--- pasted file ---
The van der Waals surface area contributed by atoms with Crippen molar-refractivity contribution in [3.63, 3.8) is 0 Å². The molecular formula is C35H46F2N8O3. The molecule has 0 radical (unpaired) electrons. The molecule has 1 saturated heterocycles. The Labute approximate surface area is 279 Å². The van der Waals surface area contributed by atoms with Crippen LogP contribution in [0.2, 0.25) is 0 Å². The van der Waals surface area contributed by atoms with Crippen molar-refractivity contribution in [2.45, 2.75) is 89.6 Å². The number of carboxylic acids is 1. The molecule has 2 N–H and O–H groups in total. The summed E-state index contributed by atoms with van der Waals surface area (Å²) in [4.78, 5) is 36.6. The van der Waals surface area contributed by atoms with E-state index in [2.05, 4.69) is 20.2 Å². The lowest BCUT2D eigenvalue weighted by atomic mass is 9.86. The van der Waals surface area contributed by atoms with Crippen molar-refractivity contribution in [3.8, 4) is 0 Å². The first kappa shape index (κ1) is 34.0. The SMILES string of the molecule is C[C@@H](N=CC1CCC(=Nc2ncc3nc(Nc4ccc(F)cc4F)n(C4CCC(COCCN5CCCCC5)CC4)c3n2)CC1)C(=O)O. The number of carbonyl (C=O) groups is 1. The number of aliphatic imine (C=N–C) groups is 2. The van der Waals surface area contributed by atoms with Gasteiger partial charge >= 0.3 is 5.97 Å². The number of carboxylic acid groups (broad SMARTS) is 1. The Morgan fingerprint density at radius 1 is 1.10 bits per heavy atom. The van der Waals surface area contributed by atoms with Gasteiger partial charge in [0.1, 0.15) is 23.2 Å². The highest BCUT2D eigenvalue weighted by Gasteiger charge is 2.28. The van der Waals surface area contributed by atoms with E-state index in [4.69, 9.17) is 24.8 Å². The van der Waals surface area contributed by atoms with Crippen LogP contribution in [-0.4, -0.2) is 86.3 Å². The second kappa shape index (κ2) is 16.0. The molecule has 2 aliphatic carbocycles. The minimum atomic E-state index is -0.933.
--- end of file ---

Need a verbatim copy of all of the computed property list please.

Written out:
The van der Waals surface area contributed by atoms with Crippen molar-refractivity contribution in [3.63, 3.8) is 0 Å². The molecular formula is C35H46F2N8O3. The molecule has 0 radical (unpaired) electrons. The molecule has 1 saturated heterocycles. The Labute approximate surface area is 279 Å². The van der Waals surface area contributed by atoms with Crippen LogP contribution in [0.2, 0.25) is 0 Å². The van der Waals surface area contributed by atoms with Crippen molar-refractivity contribution in [2.45, 2.75) is 89.6 Å². The number of carboxylic acids is 1. The molecule has 2 N–H and O–H groups in total. The summed E-state index contributed by atoms with van der Waals surface area (Å²) in [4.78, 5) is 36.6. The van der Waals surface area contributed by atoms with E-state index in [2.05, 4.69) is 20.2 Å². The lowest BCUT2D eigenvalue weighted by atomic mass is 9.86. The van der Waals surface area contributed by atoms with Crippen molar-refractivity contribution in [3.8, 4) is 0 Å². The first kappa shape index (κ1) is 34.0. The SMILES string of the molecule is C[C@@H](N=CC1CCC(=Nc2ncc3nc(Nc4ccc(F)cc4F)n(C4CCC(COCCN5CCCCC5)CC4)c3n2)CC1)C(=O)O. The number of carbonyl (C=O) groups is 1. The number of aliphatic imine (C=N–C) groups is 2. The van der Waals surface area contributed by atoms with Gasteiger partial charge >= 0.3 is 5.97 Å². The number of carboxylic acid groups (broad SMARTS) is 1. The Morgan fingerprint density at radius 1 is 1.10 bits per heavy atom. The van der Waals surface area contributed by atoms with Gasteiger partial charge in [0.1, 0.15) is 23.2 Å². The highest BCUT2D eigenvalue weighted by Gasteiger charge is 2.28. The van der Waals surface area contributed by atoms with E-state index in [4.69, 9.17) is 24.8 Å². The van der Waals surface area contributed by atoms with Crippen LogP contribution in [-0.4, -0.2) is 86.3 Å². The second kappa shape index (κ2) is 16.0. The molecule has 2 aliphatic carbocycles. The minimum atomic E-state index is -0.933.